by the El Reportero wire services
A confrontation between gangsters and police in the border state of Sonora left 22 people dead on 16 May. This week has been grim for the government which does not appear to be winning its war against organised crime. Earlier in the week, gangsters assassinated or kidnapped three senior lawmen in three different operations in three different states, demonstrating the scope of their power and the quality of their intelligence sources. On 16 May a gang in Sonora simply wanted to challenge the government, so it raided the town of Cananea and took 13 people hostage. Sonora is not one of the 10 states in which the government has deployed the army. Sonora has long been used, however, by smugglers of both people and drugs.
CUBA: Fidel decries U.S. “impunity”
Rumours that Fidel Castro was to make a much-anticipated public appearance at the Workers’ Day march in Havana on 1 May were proved wrong, and the day came and went with no sign of the Cuban leader. Instead of the speech-making for which he is famed, Castro is now communicating with the Cuban people through articles in the state press. With seven missives printed to date of around 1,200 words each, he is proving himself to be as prolifi c a writer as he is a speaker.
Democrats give Uribe a taste of things to come
At the start of May Colombian President Alvaro Uribe paid his first visit to Washington since the Democrats took control of Congress. During his five years in office Uribe has never received such a chilly reception: the Democrats appear determined to make him suffer not only for his policies but also for his close alliance to President George W Bush. Colombia’s free-trade agreement (FTA) with the US is already in grave danger and long-term military cooperation is also in jeopardy.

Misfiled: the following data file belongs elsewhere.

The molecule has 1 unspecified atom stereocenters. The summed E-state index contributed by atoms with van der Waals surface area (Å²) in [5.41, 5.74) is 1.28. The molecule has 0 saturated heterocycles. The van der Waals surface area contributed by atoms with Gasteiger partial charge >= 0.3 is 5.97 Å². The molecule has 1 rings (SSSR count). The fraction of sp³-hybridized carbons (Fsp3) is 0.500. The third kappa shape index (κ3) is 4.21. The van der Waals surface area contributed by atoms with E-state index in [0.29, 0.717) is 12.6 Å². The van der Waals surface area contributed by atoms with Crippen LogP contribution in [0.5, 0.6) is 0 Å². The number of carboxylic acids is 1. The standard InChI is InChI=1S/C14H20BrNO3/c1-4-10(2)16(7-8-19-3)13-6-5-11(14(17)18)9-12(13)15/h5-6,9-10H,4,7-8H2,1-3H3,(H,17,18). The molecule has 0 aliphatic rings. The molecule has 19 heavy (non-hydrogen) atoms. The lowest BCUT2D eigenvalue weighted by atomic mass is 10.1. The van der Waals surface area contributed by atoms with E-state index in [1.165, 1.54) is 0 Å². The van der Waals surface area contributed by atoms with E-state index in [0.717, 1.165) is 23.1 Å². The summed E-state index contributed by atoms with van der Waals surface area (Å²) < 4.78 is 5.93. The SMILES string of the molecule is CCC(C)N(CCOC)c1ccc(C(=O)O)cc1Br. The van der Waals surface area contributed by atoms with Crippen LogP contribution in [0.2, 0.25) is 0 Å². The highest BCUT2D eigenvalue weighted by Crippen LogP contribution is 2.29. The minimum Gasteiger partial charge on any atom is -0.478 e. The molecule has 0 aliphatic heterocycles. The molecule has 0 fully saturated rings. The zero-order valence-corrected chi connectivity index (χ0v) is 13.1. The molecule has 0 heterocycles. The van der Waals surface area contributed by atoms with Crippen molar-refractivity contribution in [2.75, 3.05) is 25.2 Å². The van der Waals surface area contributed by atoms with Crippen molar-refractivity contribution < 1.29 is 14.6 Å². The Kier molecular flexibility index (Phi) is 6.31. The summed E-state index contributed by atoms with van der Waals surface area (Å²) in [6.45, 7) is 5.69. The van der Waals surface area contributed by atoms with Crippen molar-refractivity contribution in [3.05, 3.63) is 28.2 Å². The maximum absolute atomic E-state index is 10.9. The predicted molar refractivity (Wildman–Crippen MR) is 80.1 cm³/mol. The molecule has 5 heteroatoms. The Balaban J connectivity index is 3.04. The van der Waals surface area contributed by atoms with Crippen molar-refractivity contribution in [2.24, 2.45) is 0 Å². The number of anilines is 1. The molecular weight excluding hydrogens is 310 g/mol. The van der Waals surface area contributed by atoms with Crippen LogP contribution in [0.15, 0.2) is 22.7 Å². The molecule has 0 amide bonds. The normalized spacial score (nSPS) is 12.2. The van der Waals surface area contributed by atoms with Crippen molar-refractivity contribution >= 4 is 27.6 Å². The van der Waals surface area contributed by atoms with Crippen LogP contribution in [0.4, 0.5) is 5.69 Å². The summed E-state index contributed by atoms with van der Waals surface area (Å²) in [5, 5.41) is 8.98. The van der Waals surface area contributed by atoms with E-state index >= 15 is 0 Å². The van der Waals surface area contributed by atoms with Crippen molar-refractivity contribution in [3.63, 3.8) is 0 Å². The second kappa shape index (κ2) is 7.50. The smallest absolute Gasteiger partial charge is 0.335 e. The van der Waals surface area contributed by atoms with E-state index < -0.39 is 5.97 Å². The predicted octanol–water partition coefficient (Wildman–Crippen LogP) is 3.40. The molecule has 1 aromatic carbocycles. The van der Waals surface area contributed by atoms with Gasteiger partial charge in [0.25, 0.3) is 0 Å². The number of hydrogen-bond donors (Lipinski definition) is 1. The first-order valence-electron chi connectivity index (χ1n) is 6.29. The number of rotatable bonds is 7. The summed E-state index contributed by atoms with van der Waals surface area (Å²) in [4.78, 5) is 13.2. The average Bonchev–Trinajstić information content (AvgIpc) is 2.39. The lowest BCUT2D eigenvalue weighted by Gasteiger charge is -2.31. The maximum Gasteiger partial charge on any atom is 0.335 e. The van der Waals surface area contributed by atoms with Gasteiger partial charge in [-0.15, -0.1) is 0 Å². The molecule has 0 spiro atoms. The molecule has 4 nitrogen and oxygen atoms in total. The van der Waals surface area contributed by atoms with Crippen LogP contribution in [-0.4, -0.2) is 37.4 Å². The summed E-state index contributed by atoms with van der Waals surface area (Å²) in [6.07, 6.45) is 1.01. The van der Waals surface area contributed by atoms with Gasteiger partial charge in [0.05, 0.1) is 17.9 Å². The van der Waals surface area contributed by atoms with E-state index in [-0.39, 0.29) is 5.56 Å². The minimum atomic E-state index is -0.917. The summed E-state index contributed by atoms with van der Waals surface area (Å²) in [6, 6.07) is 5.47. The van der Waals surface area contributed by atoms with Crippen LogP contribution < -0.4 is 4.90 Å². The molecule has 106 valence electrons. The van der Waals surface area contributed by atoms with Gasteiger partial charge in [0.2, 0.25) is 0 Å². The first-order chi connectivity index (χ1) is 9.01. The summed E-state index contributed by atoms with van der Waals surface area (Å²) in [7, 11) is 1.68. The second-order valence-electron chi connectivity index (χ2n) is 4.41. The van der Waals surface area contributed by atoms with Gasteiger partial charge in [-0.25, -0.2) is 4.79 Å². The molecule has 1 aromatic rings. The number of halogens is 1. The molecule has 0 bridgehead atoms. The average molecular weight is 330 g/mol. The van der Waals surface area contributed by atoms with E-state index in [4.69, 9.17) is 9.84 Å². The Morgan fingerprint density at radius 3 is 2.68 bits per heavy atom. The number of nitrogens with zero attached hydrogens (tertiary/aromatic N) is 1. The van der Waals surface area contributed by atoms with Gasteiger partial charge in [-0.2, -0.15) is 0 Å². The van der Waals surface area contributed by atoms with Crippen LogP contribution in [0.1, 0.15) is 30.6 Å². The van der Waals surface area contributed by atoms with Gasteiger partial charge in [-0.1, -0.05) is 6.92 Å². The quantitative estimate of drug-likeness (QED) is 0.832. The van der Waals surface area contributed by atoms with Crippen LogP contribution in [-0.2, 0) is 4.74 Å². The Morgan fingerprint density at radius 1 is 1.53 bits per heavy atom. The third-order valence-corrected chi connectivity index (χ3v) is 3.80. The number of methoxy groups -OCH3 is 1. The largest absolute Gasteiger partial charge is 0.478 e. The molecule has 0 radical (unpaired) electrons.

Interstate conflict in Latin America: a thing of the past?
It has become almost a cliché that interstate armed confl ict in Latin America is a thing of the past. The last war between Latin American countries (Ecuador against Peru) took place 12 years ago; the one before that (El Salvador against Honduras), 38 years ago. In between there were three armed confrontations involving extra-regional powers, which are usually not counted. However, the region has 18 unsettled inter-state disputes, and over the past 20 years eight of them involved sabre-rattling, deployment or use of military force. The most widely held view is that the region has found a way to contain these disputes. This report takes a hard look at this assumption.
Pope assails capitalism, Marxism in address to Latin American bishops
APARECIDA, Brazil – Pope Benedict on Sunday blamed both Marxism and unbridled capitalism for Latin America’s problems, urging bishops to mould a new generation of Roman Catholic leaders in politics to reverse the church’s declining influence in the region.
He also warned of unfettered capitalism and globalization, blamed by many in Latin America for a deep divide between the rich and poor. The Pope said it could give “rise to a worrying degradation of personal dignity through drugs, alcohol and deceptive illusions of happiness.”
Benedict, speaking in Spanish and Portuguese to the bishops, also said Latin America needs more dedi- cated Catholics in leadership positions in politics, the media and at universities. And he said the church’s leaders must halt a trend that has seen millions of Catholics turn into born-again Protestants or simply stop going to church. (Latin News and Canadian Press contributed to this report.)